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I'm reading the DFS section of CLRS-Introduction to Algorithms, and confuse on the $\Leftarrow$ direction of the proof of the white-path theorem of DFS algorithm in this book.
Note that each node u in the graph has 2 timestamps: $u.d$ records when u is discovered and $u.f$ records when the search finishes examining u’s adjacency list .

Dependencies:

Theorem 22.7 (Parenthesis theorem)
In any depth-first search of a (directed or undirected) graph $G = (V, E)$, for any two vertices u and v, exactly one of the following three conditions holds:

  • the intervals $[u.d, u.f]$ and $[v.d, v.f]$ are entirely disjoint, and neither u nor v is a descendant of the other in the depth-first forest,

  • the interval $[u.d, u.f]$ is contained entirely within the interval $[v.d, v.f]$, and u is a descendant of v in a depth-first tree, or

  • the interval $[v.d, v.f]$ is contained entirely within the interval $[u.d, u.f]$, and v is a descendant of u in a depth-first tree.

Corollary 22.8 (Nesting of descendants’ intervals)
Vertex v is a proper descendant of vertex u in the depth-first forest for a (directed or undirected) graph G if and only if $u.d < v.d < v.f < u.f$.

Proof of theorem 22.9:

Theorem 22.9 (White-path theorem)
In a depth-first forest of a (directed or undirected) graph $G = (V, E)$, vertex v is a descendant of vertex u if and only if at the time $u.d$ that the search discovers u, there is a path from u to v consisting entirely of white vertices.

Proof $\Rightarrow$: If $v = u$, then the path from u to v contains just vertex u, which is still white when we set the value of $u.d$. Now, suppose that v is a proper descendant of u in the depth-first forest. By Corollary 22.8, $u.d < v.d$, and so v is white at time $u.d$. Since v can be any descendant of u, all vertices on the unique simple path from u to in the depth-first forest are white at time $u.d$.

$\Leftarrow$ Suppose that there is a path of white vertices from u to v at time $u.d$, but v does not become a descendant of u in the depth-first tree. Without loss of generality, assume that every vertex other than v along the path becomes a descendant of u.(Otherwise, let v be the closest vertex to u along the path that doesn’t become a descendant of u.) Let $w$ be the predecessor of v in the path, so that $w$ is a descendant of u (w and u may in fact be the same vertex). By Corollary 22.8, $w.f \leq u.f$ . Because v must be discovered after u is discovered, but before w is finished, we have $u.d < v.d < w.f \leq u.f$ . Theorem 22.7 then implies that the interval $[v.d, v.f]$ is contained entirely within the interval $[u.d, u.f]$. By Corollary 22.8, v must after all be a descendant of u.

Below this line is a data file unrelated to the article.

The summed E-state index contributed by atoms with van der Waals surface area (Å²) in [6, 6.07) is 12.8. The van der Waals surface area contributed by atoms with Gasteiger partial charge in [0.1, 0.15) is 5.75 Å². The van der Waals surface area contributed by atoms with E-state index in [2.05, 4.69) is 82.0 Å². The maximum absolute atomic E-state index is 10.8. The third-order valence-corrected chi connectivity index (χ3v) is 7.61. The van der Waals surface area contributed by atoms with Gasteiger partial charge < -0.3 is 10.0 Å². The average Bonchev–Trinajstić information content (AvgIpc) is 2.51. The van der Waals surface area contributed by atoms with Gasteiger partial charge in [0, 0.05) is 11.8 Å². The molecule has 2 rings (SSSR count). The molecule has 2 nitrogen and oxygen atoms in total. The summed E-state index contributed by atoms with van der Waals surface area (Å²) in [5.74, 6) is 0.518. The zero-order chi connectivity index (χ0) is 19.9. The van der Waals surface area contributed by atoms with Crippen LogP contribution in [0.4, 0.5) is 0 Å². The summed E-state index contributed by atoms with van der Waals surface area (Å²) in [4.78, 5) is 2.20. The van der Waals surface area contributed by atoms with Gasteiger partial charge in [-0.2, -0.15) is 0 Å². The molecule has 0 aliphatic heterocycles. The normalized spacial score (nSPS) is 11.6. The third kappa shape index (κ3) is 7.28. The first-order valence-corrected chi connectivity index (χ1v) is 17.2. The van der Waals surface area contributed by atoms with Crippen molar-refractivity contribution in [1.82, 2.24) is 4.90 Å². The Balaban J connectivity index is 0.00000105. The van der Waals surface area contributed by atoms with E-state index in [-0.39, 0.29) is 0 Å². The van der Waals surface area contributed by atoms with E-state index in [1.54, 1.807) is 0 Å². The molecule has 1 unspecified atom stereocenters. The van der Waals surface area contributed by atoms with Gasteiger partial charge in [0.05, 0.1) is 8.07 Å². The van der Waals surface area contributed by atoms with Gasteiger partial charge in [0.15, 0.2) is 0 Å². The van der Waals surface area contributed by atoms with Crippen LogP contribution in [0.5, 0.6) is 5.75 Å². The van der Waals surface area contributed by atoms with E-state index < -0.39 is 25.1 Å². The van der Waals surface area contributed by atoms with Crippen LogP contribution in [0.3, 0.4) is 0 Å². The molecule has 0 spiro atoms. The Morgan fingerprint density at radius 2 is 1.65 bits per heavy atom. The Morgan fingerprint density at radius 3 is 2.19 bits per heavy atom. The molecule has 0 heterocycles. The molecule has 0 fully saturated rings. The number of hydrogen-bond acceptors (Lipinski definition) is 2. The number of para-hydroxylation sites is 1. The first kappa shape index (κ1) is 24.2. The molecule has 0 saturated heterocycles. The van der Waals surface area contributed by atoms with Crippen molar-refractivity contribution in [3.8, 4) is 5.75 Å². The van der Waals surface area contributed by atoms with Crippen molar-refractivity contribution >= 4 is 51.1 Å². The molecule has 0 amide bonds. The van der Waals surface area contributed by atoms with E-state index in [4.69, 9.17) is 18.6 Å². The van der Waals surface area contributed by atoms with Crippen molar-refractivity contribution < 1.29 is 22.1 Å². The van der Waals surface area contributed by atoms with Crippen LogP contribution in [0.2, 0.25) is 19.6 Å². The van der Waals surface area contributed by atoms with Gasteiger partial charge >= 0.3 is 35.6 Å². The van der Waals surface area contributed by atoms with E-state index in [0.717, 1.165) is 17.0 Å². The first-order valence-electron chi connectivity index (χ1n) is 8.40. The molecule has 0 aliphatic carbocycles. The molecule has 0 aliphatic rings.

In the proof, they let $w$ be the predecessor of v in the path. How do we know that such a $w$ exists? And if such $w$ exists, whether or not theorem 22.7 and corollary 22.8 are unnecessary, because i think if $w$ is predecessor of v, so that v is descendant of w, which directly implies that v is descendant of u?

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I'm not sure what the problem is, but I will still try to answer.

The predecessor of $v$ in a path from $u$ to $v$ is the last vertex seen before $v$.

Since there exists a path from $u$ to $v$ then, unless $v = u$, $v$ has necessarily a predecessor.

More formally, if $(u_0, u_1, …, u_k)$ is a path of length $k$ from $u = u_0$ to $v = u_k$, then the predecessor of $v$ is $u_{k-1}$. It exists unless $u = v$.

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  • $\begingroup$ if w is predecessor of v in the path, so that v is w's descendant. i think it directly implies that v is descendant of u and theorem 22.7, corollary 22.8 is unnecessary $\endgroup$ Commented Jun 10, 2022 at 16:35
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    $\begingroup$ @minhquýlê your question was "How do we know that such a $w$ exists?". Your comment suggests that you meant something more than just this question. Please be precise in your post in what you are asking. $\endgroup$
    – Nathaniel
    Commented Jun 10, 2022 at 16:44

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